The Advocate-General (AG) of the Court of Justice of the European Union (CJEU) has delivered his opinion in the case of USA v Nolan, prior the case being heard before the full Court later this year, on the point at which the obligation to collectively consult on redundancies arises.  The question asked of him was did the obligation arise either when an employer is proposing, but has not yet made, a business decision that will lead to collective redundancies, or only after that decision is made and the collective redundancies are actually proposed.  The Advocate General said “neither” was the correct test and proposed an alternative.

Nolan was a civilian employee of a US naval base in the UK.  A decision was made to close the base on 13 March 2006.  The British military authorities were informed of this decision in April 2006, and on 9 May the UK government was informed the base would be returned to the UK on 30 September 2006.  Formal collective consultation with the 200 employees who were all to be made redundant commenced in June 2006.  Nolan, an employee representative, brought claims on behalf of those employees that collective consultation had not begun “in good time”.  The Tribunal upheld the claims on the basis that the US had not explained why consultation had not begun before 13 March 2006, or at least before 9 May 2006.  The US appealed this decision to the Employment Appeal Tribunal (EAT), and then the Court of Appeal, who referred the question on the point at which the duty to collectively consult arises to the CJEU.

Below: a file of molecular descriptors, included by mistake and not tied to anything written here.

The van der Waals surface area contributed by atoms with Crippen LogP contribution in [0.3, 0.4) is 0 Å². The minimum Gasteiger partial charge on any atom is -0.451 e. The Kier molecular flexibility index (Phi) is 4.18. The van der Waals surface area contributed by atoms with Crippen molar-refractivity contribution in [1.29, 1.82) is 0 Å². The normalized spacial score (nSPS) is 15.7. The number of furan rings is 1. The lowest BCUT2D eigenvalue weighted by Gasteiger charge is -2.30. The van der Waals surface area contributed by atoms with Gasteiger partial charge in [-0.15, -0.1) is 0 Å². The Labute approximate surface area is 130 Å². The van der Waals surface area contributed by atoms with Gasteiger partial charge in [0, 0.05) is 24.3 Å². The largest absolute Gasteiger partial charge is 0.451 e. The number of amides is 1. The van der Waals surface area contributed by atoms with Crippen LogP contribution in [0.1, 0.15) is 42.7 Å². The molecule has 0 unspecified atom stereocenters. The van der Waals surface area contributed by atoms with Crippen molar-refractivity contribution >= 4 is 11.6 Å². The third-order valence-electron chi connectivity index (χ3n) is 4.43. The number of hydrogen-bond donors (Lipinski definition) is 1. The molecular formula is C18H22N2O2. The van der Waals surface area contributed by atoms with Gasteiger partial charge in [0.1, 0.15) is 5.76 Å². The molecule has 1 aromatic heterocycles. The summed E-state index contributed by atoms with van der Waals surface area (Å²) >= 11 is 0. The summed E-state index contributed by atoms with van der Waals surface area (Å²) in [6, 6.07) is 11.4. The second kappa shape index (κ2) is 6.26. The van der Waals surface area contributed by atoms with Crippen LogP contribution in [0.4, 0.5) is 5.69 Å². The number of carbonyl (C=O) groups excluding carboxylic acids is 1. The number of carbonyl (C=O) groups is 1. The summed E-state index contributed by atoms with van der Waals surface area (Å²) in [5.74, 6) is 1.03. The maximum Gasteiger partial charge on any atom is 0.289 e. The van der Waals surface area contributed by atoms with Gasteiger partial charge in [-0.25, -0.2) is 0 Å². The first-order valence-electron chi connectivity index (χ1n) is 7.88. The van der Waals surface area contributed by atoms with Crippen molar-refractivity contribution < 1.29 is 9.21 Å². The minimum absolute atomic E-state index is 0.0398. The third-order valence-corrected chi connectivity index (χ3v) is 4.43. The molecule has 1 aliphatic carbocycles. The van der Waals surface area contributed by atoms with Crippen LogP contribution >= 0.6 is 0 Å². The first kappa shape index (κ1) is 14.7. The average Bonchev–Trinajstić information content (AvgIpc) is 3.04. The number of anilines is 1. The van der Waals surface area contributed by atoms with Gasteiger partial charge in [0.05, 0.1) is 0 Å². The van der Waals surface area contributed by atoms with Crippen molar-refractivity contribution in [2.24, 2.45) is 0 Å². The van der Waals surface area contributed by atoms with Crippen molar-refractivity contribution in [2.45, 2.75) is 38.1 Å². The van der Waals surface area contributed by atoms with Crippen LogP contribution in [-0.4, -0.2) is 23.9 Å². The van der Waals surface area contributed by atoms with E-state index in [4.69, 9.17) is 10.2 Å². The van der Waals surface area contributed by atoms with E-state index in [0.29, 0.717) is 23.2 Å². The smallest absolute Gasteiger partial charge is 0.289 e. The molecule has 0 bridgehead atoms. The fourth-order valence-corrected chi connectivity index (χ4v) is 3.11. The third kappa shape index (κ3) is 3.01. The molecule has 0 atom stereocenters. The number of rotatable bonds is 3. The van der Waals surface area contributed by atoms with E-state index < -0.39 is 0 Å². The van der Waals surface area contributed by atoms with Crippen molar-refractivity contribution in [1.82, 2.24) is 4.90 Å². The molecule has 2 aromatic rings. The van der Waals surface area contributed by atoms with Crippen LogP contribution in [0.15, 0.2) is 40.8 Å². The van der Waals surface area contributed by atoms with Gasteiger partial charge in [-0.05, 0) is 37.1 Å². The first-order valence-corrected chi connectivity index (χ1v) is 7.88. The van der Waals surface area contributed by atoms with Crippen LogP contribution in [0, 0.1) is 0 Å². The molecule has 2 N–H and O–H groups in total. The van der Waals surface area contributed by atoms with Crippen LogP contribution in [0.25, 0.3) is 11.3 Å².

Before the case is heard before the full Court, the Advocate-General has issued his opinion that the obligation to consult arises when “a strategic or commercial decision is taken that compels the employer to contemplate or plan collective redundancies”.  He felt that consultation before the business decision had been taken would be premature, but it would be too late if left until the redundancies were actually proposed.

Given that consultation must concern ways of avoiding the redundancies, it is clear that consultation must commence at a time when there is still a possibility of avoiding the redundancies.  Therefore, if a business decision is taken making redundancies unavoidable, and consultation begins after that decision is taken, it will have commenced too late.  However, consultation should not begin prematurely, if factors that had to be consulted over were still to be determined.

Impact for employers

  • Regrettably this opinion doesn’t bring much clarity to the issue of when the duty to consult arises, and so doesn’t provide much assistance to the Court of Appeal in interpreting the Directive in this case.  Whilst the CJEU generally always follows the opinion of the AG, it is not bound to do so, and so we may get further clarity when the CJEU issues its judgment in due course. 
  • In the meantime, employers should continue to ensure that they begin collective consultation at an early stage, before redundancies are a foregone conclusion.  Whether this occurs before or after a business decision has been taken will depend on the particular circumstances of the case.